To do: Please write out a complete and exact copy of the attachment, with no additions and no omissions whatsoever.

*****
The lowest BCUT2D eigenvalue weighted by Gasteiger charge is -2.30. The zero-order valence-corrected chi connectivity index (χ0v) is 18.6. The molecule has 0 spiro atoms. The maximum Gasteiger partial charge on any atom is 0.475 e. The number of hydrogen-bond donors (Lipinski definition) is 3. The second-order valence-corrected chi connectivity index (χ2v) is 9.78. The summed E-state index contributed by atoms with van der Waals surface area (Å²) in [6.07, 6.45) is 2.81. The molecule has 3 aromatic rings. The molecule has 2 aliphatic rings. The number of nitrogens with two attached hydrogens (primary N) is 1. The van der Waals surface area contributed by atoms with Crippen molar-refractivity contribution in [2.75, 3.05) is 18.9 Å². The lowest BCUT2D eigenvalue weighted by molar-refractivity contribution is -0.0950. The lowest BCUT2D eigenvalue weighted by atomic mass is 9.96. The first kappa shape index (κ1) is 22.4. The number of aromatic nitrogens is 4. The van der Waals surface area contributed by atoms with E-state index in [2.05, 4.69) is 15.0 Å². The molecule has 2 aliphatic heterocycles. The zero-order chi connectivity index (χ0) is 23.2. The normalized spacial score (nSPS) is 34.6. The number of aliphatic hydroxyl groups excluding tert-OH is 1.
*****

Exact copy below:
The lowest BCUT2D eigenvalue weighted by Gasteiger charge is -2.30. The zero-order valence-corrected chi connectivity index (χ0v) is 18.6. The molecule has 0 spiro atoms. The maximum Gasteiger partial charge on any atom is 0.475 e. The number of hydrogen-bond donors (Lipinski definition) is 3. The second-order valence-corrected chi connectivity index (χ2v) is 9.78. The summed E-state index contributed by atoms with van der Waals surface area (Å²) in [6.07, 6.45) is 2.81. The molecule has 3 aromatic rings. The molecule has 2 aliphatic rings. The number of nitrogens with two attached hydrogens (primary N) is 1. The van der Waals surface area contributed by atoms with Crippen molar-refractivity contribution in [2.75, 3.05) is 18.9 Å². The lowest BCUT2D eigenvalue weighted by molar-refractivity contribution is -0.0950. The lowest BCUT2D eigenvalue weighted by atomic mass is 9.96. The first kappa shape index (κ1) is 22.4. The number of aromatic nitrogens is 4. The van der Waals surface area contributed by atoms with E-state index in [2.05, 4.69) is 15.0 Å². The molecule has 2 aliphatic heterocycles. The zero-order chi connectivity index (χ0) is 23.2. The normalized spacial score (nSPS) is 34.6. The number of aliphatic hydroxyl groups excluding tert-OH is 1.